Belgrade People is a monthly spotlight of community members.
Keith Mainwaring (Retired) Hometown: Ennis, Belgrade since 1960 Profession: Retired carpenter
So who’s this Keith character? Keith owns OTH (Over The Hill) Woodworks, focusing on cabinetry, bowls and pens, though he works primarily for friends now. Committed to the betterment of the community, he serves on the Belgrade City-County Planning Board and the Gallatin County Weed Board. On top of all that, Keith Mainwaring is a man with a mission. You probably read about him in the July 19 issue of the Belgrade News, or more recently encountered him on your way into the grocery store, spreading awareness about a local history gem: the Belgrade Bull. More on that later.
Ranching, Gravedigging and Falling in Love Born the 14th child in his family, some of Keith’s earliest memories involve him riding a hay wagon beside his dad. Following in his father’s footsteps, he worked ranches and around horses starting at a young age. Once the elder Mainwaring hung up his ranching hat to work as the sole police officer/night watchman/gravedigger in Ennis, Keith spent his high school years digging graves for money.
One day Keith’s dad was out digging when he spotted a young woman from Anaconda named Bobbie. “You married?” he asked her. “I got four sons lookin’ for a wife. One of ‘em’s gonna be here soon.” She wasn’t anxious to meet a gravedigger, Keith explains, so the two’s meet cute had to wait until a community dance. Keith and Bobbie married on New Year’s Eve, 1959, and moved to Belgrade soon thereafter, where they raised their twin boys and two daughters.
A Glimpse of Belgrade Past Keith, then 23, moved his family to Belgrade in search of new work. He’d been earning $0.69 an hour working ranches and was ready for a change. The sawmill wasn’t hiring, so he drove down Main Street -- the interstate didn’t exist yet -- to get a look at his options. He passed up a job in alfalfa before meeting with a friend’s uncle who worked as a business agent for the laborers’ union. His first day on the job in Bozeman, Keith had to dig a trench. His employers learned then and there he was no slouch with a shovel. “Evidently I impressed ‘em,” Keith chuckles, “‘cause I worked for ‘em for 7 years.” Eventually he started working as a carpenter’s helper before assuming the role of carpenter’s apprentice in 1962.
Keith was also a volunteer fireman for 4 or 5 years, during which time there were only 7 phones in Belgrade. If someone needed to report a fire, they had to get to a phone and start calling the other numbers until, hopefully, someone answered. That someone on the other end of the line would rush to the fire hall and activate the siren, at which point all the volunteers would converge on the hall. The men didn’t have any gear, only their trucks: a ‘28/29 Federal, a ‘57 Ford and a ‘59 International. The first man in would confirm where the fire was and open the station door; the second man in would drive the truck.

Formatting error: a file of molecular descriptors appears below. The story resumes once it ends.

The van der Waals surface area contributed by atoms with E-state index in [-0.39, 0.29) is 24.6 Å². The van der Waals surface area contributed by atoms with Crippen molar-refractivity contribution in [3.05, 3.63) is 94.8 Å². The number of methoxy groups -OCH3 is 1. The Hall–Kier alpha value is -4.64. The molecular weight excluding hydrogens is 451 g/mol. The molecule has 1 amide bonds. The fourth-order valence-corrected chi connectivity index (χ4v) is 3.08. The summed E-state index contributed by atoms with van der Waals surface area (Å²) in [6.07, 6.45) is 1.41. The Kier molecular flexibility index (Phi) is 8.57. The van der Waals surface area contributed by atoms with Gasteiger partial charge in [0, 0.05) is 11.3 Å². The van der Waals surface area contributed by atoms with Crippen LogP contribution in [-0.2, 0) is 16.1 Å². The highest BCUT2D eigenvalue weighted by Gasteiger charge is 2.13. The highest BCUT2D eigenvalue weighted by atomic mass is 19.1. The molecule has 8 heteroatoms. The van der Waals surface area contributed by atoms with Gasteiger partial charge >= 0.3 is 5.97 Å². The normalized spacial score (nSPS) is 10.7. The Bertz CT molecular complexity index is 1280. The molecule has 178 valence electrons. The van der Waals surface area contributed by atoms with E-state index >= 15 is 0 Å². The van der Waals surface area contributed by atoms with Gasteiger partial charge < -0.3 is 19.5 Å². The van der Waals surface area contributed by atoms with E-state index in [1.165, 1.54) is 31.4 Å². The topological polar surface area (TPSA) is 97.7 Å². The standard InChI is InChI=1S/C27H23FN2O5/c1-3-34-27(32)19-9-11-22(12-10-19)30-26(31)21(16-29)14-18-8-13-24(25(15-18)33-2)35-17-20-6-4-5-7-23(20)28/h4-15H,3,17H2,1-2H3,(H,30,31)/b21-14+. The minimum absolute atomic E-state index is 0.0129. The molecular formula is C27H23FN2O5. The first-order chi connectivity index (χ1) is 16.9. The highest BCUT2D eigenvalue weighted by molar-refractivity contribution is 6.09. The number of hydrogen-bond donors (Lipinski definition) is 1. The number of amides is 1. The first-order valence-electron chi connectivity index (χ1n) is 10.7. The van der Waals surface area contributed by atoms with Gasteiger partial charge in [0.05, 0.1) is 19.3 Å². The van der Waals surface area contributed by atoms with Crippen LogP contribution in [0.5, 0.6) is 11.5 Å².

The Belgrade Bull Keith first heard about the Belgrade Bull from a rancher in Ennis nearly 60 years ago. In 1965 local historian Ronald J. Iverson self-published The Princess of the Prairie -- A History of Belgrade, Montana, which dedicates nearly 30 of the book’s 147 pages to the Bull, nicknamed Andrew Jackson Corbett.
Corbett was raised in Belgrade at a time when cows used to be let loose to traverse the town. He was supposedly just another calf that kids would try to ride and that learned to buck. The story goes that he was gentle until someone tried to ride him, then gentle after he taught them better. The woman who originally owned Corbett sold him to the Prescott brothers who, in turn, promoted his bucking. Corbett garnered a reputation that brought well-known cowboys to Belgrade in hopes of winning the title of first to ride the Belgrade Bull, not to mention the $25 prize money. Cowboys wages were typically $30 a month.
Rides (attempted rides, anyway) usually took place on Sunday afternoons, complete with spectators. A handful of riders claimed to have bested Corbett, but Keith maintains the Bull was never fairly ridden. Corbett was sold to a traveling wild west show in the early 20th century before being bought by a dairy farmer once the show went belly-up in Indiana.
A Belgrade Legacy At Festival of Lights last year Keith began a journey to have the Belgrade Bull immortalized on the side of Montana Camp. He considers it a piece of Belgrade history worth preserving and a source of local pride. That dream has become a reality with the help of the Belgrade Community Coalition and the support of donors. Local artist Wendy Marquis will paint the mural.
Dropping them off at Montana Camp during business hours.
Mailing them to BCC PO Box 127, Belgrade MT 59714.
Please make all checks out to the BCC.
What’s Next? Keith enjoys fishing and shooting, though he doesn’t hunt anymore. He plays guitar, likes to sing classic country music and has even performed a few times at the Belgrade Senior Center. Currently in the process of writing a historical novel, Keith also pens poetry.
Keiley McGregor would rather read than write. She enjoys dirty chais, cold beers and no humidity. You’ll probably see her being dragged around town by her huskies and/or tricked into doing something epic by her Special Man Friend. She takes full responsibility for any and all mistakes in her writing unless you point them out to her in person.